Last week we talked about learning to enjoy the present moment, regardless of how far away that moment may be from your idea of a perfect world. In a time of graphic violence, from the smart bombs in Yugoslavia to the senseless shootings in Colorado to the gratuitous killings that we call entertainment, learning how to enjoy the present moment becomes ever more challenging and critical.
Violence is not the only intrusion. There are many disruptions to a happy countenance. Negative experiences abound. Even positive ones can incline people to disregard, discount, or dispel the present moment. That, however, is not the right understanding. To focus on getting more or less of something without appreciating the journey and the stops along the way is to miss the true secret of joy. The joy of the present moment is in the dance, whether we know all the steps or not.
Some people try to find joy in the here and now by ignoring or winking at problems, pretending as though they’re not even there. “Out of sight, out of mind,” is their motto. Avoid the harsh realities of life. Such happiness is shallow and superficial. It does not touch the depths of our souls.
Rabbi Milton Steinberg once made a priceless observation: “Judaism supplies us with a supreme criterion for judging ourselves and others. People are failures as human beings, no matter what their other achievements, whose hearts do not hurt with those who hurt. And they are successful as human beings, no matter where else they may be lacking, who are rich in compassion.”
The point is well taken. To be aware of the gap between where we are and where we want to be without feeling any angst or pain is to not be truly aware of the gap at all. To listen to the news without feeling anything is to become desensitized and less than human. To fall short of the mark without caring one way or the other is to undermine our true genius and gift.
The secret to enjoying the present moment, even when it’s filled with pain, is to focus and frame our attention in new ways. Can it become a blessing to stand in the gap, to “weep with those who weep and to rejoice with those who rejoice,” to twirl in the dance of life? We think it can.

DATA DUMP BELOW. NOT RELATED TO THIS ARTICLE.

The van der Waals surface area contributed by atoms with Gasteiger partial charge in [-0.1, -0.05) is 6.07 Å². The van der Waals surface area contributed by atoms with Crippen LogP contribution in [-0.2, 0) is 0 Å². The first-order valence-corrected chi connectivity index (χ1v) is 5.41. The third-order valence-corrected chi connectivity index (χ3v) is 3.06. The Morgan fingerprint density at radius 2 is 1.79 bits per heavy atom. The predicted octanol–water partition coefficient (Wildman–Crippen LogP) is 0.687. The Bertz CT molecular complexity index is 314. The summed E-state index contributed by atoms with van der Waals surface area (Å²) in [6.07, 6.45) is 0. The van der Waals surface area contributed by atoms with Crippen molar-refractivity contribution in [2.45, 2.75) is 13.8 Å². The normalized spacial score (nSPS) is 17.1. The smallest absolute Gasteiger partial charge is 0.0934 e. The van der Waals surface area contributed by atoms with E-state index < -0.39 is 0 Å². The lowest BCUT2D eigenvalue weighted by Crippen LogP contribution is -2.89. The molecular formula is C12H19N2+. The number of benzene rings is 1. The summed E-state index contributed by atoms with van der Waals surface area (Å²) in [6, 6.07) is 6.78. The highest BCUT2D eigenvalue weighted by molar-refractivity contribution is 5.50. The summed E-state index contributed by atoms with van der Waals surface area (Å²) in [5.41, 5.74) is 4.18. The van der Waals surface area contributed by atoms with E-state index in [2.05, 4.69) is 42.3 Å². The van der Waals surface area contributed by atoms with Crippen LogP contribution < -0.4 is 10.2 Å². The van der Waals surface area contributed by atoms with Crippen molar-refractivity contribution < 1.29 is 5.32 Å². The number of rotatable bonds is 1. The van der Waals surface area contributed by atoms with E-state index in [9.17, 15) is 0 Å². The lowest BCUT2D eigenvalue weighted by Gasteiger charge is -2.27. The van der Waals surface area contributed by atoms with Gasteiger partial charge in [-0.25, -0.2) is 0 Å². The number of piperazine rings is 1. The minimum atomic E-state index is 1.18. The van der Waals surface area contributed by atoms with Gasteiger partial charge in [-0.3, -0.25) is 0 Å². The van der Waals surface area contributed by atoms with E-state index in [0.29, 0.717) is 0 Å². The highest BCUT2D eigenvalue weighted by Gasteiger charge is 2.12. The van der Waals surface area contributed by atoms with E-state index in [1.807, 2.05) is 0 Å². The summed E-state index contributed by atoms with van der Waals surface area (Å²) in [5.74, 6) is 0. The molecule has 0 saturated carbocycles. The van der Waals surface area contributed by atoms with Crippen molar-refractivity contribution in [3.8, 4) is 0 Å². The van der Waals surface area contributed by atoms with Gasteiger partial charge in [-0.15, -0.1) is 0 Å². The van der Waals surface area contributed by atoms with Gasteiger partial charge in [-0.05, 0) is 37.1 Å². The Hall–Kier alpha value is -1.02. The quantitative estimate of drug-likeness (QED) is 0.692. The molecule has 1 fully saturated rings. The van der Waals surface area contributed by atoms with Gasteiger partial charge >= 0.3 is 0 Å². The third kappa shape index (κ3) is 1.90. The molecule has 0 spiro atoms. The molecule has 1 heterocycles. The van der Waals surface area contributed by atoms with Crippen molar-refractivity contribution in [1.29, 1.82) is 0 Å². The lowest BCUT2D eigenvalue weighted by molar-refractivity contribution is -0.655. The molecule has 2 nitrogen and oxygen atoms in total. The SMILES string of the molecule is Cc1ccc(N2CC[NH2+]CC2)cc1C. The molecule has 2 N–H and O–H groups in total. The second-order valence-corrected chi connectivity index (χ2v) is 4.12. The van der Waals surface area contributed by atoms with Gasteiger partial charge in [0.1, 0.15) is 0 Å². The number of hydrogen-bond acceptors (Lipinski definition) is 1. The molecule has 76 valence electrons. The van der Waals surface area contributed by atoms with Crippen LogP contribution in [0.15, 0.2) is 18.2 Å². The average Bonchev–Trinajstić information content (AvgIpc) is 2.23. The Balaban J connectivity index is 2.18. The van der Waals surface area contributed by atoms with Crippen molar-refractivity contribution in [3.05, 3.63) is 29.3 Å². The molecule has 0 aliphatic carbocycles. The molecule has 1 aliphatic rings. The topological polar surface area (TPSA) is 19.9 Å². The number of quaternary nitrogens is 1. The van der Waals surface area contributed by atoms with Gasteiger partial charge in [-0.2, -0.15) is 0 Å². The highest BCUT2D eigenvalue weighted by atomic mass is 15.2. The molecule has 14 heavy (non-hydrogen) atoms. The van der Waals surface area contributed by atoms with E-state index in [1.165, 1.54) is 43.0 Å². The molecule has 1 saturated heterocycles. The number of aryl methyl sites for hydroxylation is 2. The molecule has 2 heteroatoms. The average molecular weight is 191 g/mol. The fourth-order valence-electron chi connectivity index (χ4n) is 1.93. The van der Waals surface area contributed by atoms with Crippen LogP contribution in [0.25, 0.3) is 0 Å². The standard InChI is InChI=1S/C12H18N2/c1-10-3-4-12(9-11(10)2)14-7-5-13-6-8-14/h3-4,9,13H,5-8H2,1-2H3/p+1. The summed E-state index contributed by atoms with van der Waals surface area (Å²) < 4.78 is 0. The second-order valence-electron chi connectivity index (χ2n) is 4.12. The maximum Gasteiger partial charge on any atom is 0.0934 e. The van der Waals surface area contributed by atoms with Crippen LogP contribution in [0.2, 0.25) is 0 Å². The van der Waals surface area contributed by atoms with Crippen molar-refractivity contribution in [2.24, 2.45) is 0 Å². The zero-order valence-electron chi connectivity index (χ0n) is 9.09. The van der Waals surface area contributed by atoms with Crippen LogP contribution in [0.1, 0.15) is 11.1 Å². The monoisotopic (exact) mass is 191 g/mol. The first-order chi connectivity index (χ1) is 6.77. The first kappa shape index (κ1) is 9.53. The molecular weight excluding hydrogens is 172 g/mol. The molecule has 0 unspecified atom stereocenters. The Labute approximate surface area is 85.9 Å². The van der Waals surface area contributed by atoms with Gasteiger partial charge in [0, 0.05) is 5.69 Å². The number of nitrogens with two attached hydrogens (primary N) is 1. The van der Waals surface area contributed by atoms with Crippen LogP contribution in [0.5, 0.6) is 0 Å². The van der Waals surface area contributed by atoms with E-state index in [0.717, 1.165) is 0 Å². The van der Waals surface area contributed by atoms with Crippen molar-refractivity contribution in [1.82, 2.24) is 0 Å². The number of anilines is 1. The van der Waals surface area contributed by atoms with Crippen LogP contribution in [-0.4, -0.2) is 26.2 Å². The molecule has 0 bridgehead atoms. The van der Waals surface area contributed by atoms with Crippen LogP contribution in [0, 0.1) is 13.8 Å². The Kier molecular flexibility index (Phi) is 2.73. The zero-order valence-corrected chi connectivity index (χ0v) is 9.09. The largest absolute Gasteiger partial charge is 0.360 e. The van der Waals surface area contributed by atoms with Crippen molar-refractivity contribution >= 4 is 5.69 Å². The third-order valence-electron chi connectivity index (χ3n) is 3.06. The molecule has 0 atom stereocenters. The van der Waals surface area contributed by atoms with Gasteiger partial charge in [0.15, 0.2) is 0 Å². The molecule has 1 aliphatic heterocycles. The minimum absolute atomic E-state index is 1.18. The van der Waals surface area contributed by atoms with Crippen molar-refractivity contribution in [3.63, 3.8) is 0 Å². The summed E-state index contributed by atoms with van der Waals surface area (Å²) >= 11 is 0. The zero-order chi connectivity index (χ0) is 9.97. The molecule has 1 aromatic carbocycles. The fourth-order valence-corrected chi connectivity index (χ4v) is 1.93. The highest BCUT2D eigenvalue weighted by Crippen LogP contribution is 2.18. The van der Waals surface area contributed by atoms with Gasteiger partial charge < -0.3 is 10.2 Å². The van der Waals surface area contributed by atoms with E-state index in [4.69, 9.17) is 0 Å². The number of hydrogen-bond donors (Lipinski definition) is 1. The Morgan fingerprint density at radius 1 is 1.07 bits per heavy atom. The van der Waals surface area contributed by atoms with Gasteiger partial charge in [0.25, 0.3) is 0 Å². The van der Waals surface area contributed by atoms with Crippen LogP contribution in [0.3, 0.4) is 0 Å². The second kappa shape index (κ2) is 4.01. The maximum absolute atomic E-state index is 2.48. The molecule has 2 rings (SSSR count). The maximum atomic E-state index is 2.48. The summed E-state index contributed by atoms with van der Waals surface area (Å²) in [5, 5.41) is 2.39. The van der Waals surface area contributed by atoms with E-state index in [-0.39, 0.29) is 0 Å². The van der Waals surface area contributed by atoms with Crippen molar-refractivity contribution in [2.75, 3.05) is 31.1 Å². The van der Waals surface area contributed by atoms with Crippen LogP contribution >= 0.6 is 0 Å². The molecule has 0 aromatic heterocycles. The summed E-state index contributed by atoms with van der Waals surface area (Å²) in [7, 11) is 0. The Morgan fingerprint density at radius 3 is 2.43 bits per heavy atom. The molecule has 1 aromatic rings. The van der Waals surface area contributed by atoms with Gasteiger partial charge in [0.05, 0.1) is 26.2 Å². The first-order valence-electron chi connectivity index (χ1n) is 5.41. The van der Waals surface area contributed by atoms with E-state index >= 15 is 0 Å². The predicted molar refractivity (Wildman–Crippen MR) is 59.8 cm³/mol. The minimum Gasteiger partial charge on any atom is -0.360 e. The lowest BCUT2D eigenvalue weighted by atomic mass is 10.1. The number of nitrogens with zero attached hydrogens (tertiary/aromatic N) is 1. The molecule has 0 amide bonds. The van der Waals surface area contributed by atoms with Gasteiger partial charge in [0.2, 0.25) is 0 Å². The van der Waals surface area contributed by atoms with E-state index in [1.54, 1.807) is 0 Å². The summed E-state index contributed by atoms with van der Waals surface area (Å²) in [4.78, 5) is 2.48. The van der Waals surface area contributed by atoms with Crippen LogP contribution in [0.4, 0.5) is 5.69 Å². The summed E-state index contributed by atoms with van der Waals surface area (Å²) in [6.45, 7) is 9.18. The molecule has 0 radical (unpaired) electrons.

For this to happen, however, paying attention must give way to framing attention. We must bracket our pain in order to unleash our power. There is life in us, in those around us, and in the world. That is true as long as the sun rises and we can see the light or feel the warmth. We ignore this truth only at great personal cost • the absence of joy.
Children often lead the way. Have you noticed the scenes of children playing in the Kosovar refugee camps? How do they do that? How can they bring themselves to play after losing just about everything they once held near and dear? We believe that they’re on to something and that what they’re on to can teach us a great deal about focusing and framing our attention. Notwithstanding their pain, these children come alive to each other. They enjoy each other’s company. And that’s about all it takes to find a stick and ball.
What and who are you alive to in the present moment? What and who make up the company you’re keeping? Look around, right now. Take an inventory of your world Are the birds singing? Are the flowers blooming? Is the air moving? Can you walk forward or sit still? Do you have anyone with whom to talk or listen? These are the simple things that make life worth living. Do we take them for granted? Do we notice them at all? If not, we may suffer needlessly.
To enjoy the present moment we must come to appreciate and value the people and things that are in this moment. Pay attention to them. See them as they are. Don’t press them into a mold. Just be good to them. Play with them. Frame your attention in terms of appreciation and value. Look for the small delights in everyday living. These things can get you through even the worst of times, and they’ll make the best of times even better.
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May you be filled with goodness, peace, and joy.
Bob Tschannen-Moran, MCC, BCC
President, LifeTrek Coaching International, www.LifeTrekCoaching.com
CEO & Co-Founder, Center for School Transformation, www.SchoolTransformation.com
Immediate Past President, International Association of Coaching, www.CertifiedCoach.org
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